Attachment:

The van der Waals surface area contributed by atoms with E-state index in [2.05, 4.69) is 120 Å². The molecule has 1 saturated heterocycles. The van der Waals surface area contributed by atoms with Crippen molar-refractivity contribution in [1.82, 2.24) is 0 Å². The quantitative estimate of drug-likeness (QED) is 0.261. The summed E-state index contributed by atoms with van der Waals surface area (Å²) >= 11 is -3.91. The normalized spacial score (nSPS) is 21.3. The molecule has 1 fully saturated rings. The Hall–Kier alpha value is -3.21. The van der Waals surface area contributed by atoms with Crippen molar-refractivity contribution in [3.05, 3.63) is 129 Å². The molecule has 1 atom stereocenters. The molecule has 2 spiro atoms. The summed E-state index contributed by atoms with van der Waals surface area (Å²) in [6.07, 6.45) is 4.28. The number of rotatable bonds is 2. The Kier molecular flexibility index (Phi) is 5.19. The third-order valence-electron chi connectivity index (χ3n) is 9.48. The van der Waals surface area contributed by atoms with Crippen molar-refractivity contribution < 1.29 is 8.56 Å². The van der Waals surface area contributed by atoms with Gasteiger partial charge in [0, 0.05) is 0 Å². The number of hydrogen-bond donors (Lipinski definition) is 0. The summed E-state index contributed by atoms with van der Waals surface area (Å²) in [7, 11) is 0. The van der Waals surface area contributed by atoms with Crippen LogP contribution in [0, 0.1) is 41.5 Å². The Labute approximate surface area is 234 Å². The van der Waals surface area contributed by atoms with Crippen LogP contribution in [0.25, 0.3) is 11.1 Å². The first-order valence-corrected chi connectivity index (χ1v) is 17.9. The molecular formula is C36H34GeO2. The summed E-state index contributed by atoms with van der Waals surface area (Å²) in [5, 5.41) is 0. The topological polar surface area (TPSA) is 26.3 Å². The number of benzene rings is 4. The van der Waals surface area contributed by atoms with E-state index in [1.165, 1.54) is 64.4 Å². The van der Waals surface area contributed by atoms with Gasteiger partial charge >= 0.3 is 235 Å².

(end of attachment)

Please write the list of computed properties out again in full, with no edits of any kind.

The van der Waals surface area contributed by atoms with E-state index in [2.05, 4.69) is 120 Å². The molecule has 1 saturated heterocycles. The van der Waals surface area contributed by atoms with Crippen molar-refractivity contribution in [1.82, 2.24) is 0 Å². The quantitative estimate of drug-likeness (QED) is 0.261. The summed E-state index contributed by atoms with van der Waals surface area (Å²) >= 11 is -3.91. The normalized spacial score (nSPS) is 21.3. The molecule has 1 fully saturated rings. The Hall–Kier alpha value is -3.21. The van der Waals surface area contributed by atoms with Crippen molar-refractivity contribution in [3.05, 3.63) is 129 Å². The molecule has 1 atom stereocenters. The molecule has 2 spiro atoms. The summed E-state index contributed by atoms with van der Waals surface area (Å²) in [6.07, 6.45) is 4.28. The number of rotatable bonds is 2. The Kier molecular flexibility index (Phi) is 5.19. The third-order valence-electron chi connectivity index (χ3n) is 9.48. The van der Waals surface area contributed by atoms with Crippen molar-refractivity contribution < 1.29 is 8.56 Å². The van der Waals surface area contributed by atoms with Gasteiger partial charge in [0, 0.05) is 0 Å². The number of hydrogen-bond donors (Lipinski definition) is 0. The summed E-state index contributed by atoms with van der Waals surface area (Å²) in [7, 11) is 0. The van der Waals surface area contributed by atoms with Crippen LogP contribution in [0, 0.1) is 41.5 Å². The Labute approximate surface area is 234 Å². The van der Waals surface area contributed by atoms with Crippen LogP contribution in [0.25, 0.3) is 11.1 Å². The first-order valence-corrected chi connectivity index (χ1v) is 17.9. The molecular formula is C36H34GeO2. The summed E-state index contributed by atoms with van der Waals surface area (Å²) in [5, 5.41) is 0. The topological polar surface area (TPSA) is 26.3 Å². The number of benzene rings is 4. The van der Waals surface area contributed by atoms with E-state index in [1.165, 1.54) is 64.4 Å². The van der Waals surface area contributed by atoms with Gasteiger partial charge >= 0.3 is 235 Å².